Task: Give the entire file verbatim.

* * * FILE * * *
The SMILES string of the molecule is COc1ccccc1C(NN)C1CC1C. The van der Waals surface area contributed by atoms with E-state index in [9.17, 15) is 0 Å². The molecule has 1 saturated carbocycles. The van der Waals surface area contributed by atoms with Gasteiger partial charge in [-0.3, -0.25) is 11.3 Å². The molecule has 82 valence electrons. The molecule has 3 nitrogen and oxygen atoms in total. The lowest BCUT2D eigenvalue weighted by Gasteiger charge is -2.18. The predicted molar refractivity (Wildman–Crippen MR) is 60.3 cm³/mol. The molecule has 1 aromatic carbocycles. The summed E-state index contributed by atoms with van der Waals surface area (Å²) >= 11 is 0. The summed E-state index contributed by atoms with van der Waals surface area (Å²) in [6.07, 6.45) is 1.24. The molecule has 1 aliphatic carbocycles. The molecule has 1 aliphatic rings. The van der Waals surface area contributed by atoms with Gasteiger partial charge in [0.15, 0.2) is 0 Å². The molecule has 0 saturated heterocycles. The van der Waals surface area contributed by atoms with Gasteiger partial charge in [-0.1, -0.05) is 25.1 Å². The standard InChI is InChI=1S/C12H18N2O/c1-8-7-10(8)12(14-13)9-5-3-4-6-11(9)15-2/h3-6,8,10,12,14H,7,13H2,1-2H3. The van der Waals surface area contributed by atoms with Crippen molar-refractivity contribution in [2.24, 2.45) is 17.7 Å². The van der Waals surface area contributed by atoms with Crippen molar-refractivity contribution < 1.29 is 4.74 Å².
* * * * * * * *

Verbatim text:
The SMILES string of the molecule is COc1ccccc1C(NN)C1CC1C. The van der Waals surface area contributed by atoms with E-state index in [9.17, 15) is 0 Å². The molecule has 1 saturated carbocycles. The van der Waals surface area contributed by atoms with Gasteiger partial charge in [-0.3, -0.25) is 11.3 Å². The molecule has 82 valence electrons. The molecule has 3 nitrogen and oxygen atoms in total. The lowest BCUT2D eigenvalue weighted by Gasteiger charge is -2.18. The predicted molar refractivity (Wildman–Crippen MR) is 60.3 cm³/mol. The molecule has 1 aromatic carbocycles. The summed E-state index contributed by atoms with van der Waals surface area (Å²) >= 11 is 0. The summed E-state index contributed by atoms with van der Waals surface area (Å²) in [6.07, 6.45) is 1.24. The molecule has 1 aliphatic carbocycles. The molecule has 1 aliphatic rings. The van der Waals surface area contributed by atoms with Gasteiger partial charge in [0.15, 0.2) is 0 Å². The molecule has 0 saturated heterocycles. The van der Waals surface area contributed by atoms with Gasteiger partial charge in [-0.1, -0.05) is 25.1 Å². The standard InChI is InChI=1S/C12H18N2O/c1-8-7-10(8)12(14-13)9-5-3-4-6-11(9)15-2/h3-6,8,10,12,14H,7,13H2,1-2H3. The van der Waals surface area contributed by atoms with Crippen molar-refractivity contribution in [2.24, 2.45) is 17.7 Å². The van der Waals surface area contributed by atoms with Crippen molar-refractivity contribution < 1.29 is 4.74 Å².